Members of the AmeriCorps National Civilian Community Corps have been working in Barre, Vermont, helping muck out properties that were damaged by flash flooding two weeks ago.
"It makes it a lot easier on us," said homeowner Don McCormick, whose Barre basement filled with mud after the flash flood.
On July 19, heavy rain and runoff overwhelmed a brook, sparking flash floods that drowned several blocks in Barre. McCormick said he has to replace his furnace, but first, the filth had to be cleared from his basement.
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"It is a Godsend for them to be able to do this for us," McCormick said of the AmeriCorps NCCC team.
According to AmeriCorps NCCC's website, the group works with project sponsors including schools, municipalities, federal agencies, parks, and non-profit organizations to do infrastructure improvements, environmental stewardship and conservation projects, and urban and rural development projects. Teams also respond to disaster zones to assist victims or communities in their disaster recoveries.
"Who else is going to do the work right now?" asked Conner Nowicki, a mud-covered worker on the NCCC team working in Barre this week. "Nobody. That's why our team is here. It's rewarding, but it's definitely tough."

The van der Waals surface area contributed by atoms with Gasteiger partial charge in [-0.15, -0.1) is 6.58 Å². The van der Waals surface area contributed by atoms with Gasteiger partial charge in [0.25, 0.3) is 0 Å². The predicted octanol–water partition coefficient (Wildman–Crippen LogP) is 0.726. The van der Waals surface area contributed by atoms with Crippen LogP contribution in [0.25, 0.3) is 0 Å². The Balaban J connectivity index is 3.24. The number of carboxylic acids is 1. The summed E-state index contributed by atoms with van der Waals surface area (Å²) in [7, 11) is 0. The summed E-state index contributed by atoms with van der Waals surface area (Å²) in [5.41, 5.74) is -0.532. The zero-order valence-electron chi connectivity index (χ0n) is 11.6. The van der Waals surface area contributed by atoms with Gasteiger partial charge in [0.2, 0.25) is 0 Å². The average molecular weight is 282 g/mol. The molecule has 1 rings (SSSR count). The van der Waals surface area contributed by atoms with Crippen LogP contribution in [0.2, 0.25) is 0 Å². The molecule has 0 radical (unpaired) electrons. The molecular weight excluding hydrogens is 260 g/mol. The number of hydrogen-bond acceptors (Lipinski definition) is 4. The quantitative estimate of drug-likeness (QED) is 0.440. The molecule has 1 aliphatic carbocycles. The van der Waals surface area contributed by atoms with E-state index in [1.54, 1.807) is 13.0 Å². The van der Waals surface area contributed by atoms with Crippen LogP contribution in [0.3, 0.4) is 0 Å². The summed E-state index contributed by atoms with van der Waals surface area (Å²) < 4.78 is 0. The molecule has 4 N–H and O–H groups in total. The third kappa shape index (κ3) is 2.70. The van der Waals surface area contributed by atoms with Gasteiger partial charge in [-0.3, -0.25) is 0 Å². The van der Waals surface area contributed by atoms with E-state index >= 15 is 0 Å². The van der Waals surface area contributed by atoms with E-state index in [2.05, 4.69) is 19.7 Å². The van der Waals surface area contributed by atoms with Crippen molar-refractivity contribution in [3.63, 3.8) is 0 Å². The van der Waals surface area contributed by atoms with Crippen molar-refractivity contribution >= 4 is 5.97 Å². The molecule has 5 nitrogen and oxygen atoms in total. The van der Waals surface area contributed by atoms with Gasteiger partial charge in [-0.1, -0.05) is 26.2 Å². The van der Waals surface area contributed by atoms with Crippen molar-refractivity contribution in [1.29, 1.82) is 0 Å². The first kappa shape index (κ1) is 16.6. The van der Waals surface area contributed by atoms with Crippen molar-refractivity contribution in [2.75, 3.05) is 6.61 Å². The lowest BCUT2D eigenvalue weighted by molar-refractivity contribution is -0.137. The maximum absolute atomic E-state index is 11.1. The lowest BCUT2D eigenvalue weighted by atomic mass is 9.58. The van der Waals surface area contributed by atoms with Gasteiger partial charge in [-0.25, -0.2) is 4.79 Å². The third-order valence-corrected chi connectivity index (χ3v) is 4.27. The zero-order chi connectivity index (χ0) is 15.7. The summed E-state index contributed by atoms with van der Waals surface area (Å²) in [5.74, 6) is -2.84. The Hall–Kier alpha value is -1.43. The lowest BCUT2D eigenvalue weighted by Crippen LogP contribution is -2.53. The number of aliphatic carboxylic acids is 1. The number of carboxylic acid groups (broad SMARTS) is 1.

"Everybody's exhausted and sore, and really the only thing that gets us up in the morning is knowing we're helping people," added Merissa Daugherty, the NCCC team leader.
AmeriCorps has enjoyed the support of U.S. Presidents from both parties, but in today's climate of budget cutting and belt-tightening, some in Congress have proposed slashing funding to the team-based national and community service groups at NCCC.
A bill before the U.S. House of Representatives would fund $153-billion for Labor, Health and Human Services, according to the U.S. House Committee on Appropriations. That level is a reduction of $3.7-billion below the fiscal year 2015 enacted level and $14.6-billion below President Obama's budget request, the committee said.
That funding decrease would likely mean the loss of many AmeriCorps positions that have worked hard in Vermont communities, advocates for non-profits told necn.
"Couldn't be a bigger mistake," said Mayor Thom Lauzon, R-Barre, of the notion of cutting federal support of the AmeriCorps NCCC. "When you look at the commitment these young people make and what they receive in return in terms of a stipend, it really is simply a strong desire to serve their community that drives them."
Lauzon said he has seen the response team in his city after a few floods now, and has greatly appreciated their hard work.
"They've earned my respect," Lauzon said of the workers, who are 18-24-year-old students or recent graduates. "And my support."
There is likely to be more debate still to come in Washington on the future funding of AmeriCorps. In the meantime, the NCCC workers are scheduled to continue their Barre flood response assistance through August 13.
According to the Vermont Division of Emergency Management & Homeland Security, private homeowners should report any damage to their city or town. Emergency management officials said private homeowners should call 2-1-1 to request help in their recovery.